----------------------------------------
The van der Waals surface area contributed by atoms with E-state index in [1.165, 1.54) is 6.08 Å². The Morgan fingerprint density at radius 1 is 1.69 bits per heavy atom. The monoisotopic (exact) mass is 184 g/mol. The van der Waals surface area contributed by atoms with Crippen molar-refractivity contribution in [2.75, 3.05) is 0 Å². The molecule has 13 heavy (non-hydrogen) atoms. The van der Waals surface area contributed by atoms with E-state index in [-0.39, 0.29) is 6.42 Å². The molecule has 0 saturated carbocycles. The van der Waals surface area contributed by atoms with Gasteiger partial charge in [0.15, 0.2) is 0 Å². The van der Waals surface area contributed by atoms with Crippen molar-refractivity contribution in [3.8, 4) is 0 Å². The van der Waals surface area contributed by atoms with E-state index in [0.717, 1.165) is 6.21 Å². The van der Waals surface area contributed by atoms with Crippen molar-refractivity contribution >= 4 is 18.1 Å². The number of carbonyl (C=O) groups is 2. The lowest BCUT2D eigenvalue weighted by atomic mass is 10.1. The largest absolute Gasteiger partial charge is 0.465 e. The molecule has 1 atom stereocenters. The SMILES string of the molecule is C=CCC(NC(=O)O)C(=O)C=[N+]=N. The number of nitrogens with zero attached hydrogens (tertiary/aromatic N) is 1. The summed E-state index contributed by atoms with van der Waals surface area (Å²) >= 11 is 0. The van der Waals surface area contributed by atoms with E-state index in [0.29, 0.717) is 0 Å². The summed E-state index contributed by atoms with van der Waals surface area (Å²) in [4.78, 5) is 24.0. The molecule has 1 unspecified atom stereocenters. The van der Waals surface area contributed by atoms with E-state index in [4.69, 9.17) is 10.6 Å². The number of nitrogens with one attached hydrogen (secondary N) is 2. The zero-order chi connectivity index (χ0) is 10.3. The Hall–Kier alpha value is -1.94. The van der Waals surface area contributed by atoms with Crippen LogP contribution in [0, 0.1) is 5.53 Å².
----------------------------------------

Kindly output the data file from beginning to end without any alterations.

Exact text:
The van der Waals surface area contributed by atoms with E-state index in [1.165, 1.54) is 6.08 Å². The Morgan fingerprint density at radius 1 is 1.69 bits per heavy atom. The monoisotopic (exact) mass is 184 g/mol. The van der Waals surface area contributed by atoms with Crippen molar-refractivity contribution in [2.75, 3.05) is 0 Å². The molecule has 13 heavy (non-hydrogen) atoms. The van der Waals surface area contributed by atoms with E-state index in [-0.39, 0.29) is 6.42 Å². The molecule has 0 saturated carbocycles. The van der Waals surface area contributed by atoms with Gasteiger partial charge in [0.15, 0.2) is 0 Å². The van der Waals surface area contributed by atoms with Crippen molar-refractivity contribution in [3.8, 4) is 0 Å². The van der Waals surface area contributed by atoms with E-state index in [0.717, 1.165) is 6.21 Å². The van der Waals surface area contributed by atoms with Crippen molar-refractivity contribution >= 4 is 18.1 Å². The number of carbonyl (C=O) groups is 2. The lowest BCUT2D eigenvalue weighted by atomic mass is 10.1. The largest absolute Gasteiger partial charge is 0.465 e. The molecule has 1 atom stereocenters. The SMILES string of the molecule is C=CCC(NC(=O)O)C(=O)C=[N+]=N. The number of nitrogens with zero attached hydrogens (tertiary/aromatic N) is 1. The summed E-state index contributed by atoms with van der Waals surface area (Å²) >= 11 is 0. The van der Waals surface area contributed by atoms with E-state index in [0.29, 0.717) is 0 Å². The summed E-state index contributed by atoms with van der Waals surface area (Å²) in [4.78, 5) is 24.0. The molecule has 1 unspecified atom stereocenters. The van der Waals surface area contributed by atoms with E-state index in [4.69, 9.17) is 10.6 Å². The number of nitrogens with one attached hydrogen (secondary N) is 2. The zero-order chi connectivity index (χ0) is 10.3. The Hall–Kier alpha value is -1.94. The van der Waals surface area contributed by atoms with Crippen LogP contribution in [0, 0.1) is 5.53 Å².